Google Launches Online Marketplace For Cloud Applications

Taking a page from the strategy books of Apple's App Store and other online software marketplaces, the new Google Apps Marketplace offers cloud-based applications that integrate with Google Apps. At the time of the launch late Tuesday Google said more than 50 companies were participating.

Google Apps today includes the company's email, calendar and Google Docs document, spreadsheet and presentation applications, among others.

"We're often asked when we'll offer a wider variety of business applications " from accounting and project management to travel planning and human resources management," said product manager Chris Vander Mey in a statement. "But we certainly can't and won't do it all, and there are hundreds of business applications for which we have no particular expertise."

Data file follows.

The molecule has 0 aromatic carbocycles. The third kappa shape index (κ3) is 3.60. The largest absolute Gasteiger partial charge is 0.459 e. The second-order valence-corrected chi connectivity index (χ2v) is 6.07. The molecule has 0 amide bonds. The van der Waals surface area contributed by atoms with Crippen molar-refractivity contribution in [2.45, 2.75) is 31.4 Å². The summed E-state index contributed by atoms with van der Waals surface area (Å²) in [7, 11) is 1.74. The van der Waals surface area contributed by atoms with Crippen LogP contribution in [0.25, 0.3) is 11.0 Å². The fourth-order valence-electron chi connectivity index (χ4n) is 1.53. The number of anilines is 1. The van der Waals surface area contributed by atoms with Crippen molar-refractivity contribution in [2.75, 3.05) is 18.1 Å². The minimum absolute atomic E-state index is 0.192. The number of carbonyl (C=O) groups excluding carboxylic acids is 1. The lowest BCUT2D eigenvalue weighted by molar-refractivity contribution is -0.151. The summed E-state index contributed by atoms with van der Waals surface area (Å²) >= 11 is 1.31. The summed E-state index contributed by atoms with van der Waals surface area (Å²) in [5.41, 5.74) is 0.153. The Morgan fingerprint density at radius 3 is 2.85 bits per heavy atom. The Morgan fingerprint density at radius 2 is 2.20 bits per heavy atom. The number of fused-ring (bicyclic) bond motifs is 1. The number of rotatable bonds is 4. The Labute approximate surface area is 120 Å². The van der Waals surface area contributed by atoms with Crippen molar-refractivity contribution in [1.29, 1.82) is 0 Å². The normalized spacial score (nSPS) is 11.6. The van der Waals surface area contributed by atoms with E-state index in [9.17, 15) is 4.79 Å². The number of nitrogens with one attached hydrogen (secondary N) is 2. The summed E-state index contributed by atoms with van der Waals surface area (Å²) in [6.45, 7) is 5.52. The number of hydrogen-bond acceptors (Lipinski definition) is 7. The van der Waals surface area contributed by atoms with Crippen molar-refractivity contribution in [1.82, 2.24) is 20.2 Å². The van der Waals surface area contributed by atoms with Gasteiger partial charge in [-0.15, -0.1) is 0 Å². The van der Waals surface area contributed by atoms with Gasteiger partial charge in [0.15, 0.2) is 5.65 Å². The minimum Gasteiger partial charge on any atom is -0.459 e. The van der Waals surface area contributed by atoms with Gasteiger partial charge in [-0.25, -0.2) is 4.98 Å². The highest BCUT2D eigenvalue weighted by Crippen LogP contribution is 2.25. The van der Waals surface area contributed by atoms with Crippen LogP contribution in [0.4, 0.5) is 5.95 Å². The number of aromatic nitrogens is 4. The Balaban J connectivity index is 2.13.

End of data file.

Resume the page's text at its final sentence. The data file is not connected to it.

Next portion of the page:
Vander Mey said the marketplace would help solve the problem of "siloed" cloud applications that integrate poorly -- or not at all -- with other IT systems. Third-party applications acquired through the marketplace work like native Google applications. Users can access them within Google Apps, using Google's OpenID as a single sign-on, and they can be managed through the Google Apps control panel, according to the company. And data can be shared between Google Apps and the third-party services.

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Applications available through the marketplace at the time of launch included Intuit's online payroll management system for small businesses, Manymoon's project management application, and eSignature software from EchoSign.

Other on-demand application vendors joining the rush to get their products into the marketplace included Zoho with its CRM and project management applications, Cloud Sherpas and its management tool for Google Apps, and its content management system, and NetSuite with its ERP suite for mid-size businesses.

Google is reportedly charging vendors a $100 listing fee for the marketplace and keeping 20 percent of generated sales.

Google began offering its first online applications five years ago and the company said more than 2 million businesses -- and 25 million users -- have adopted them.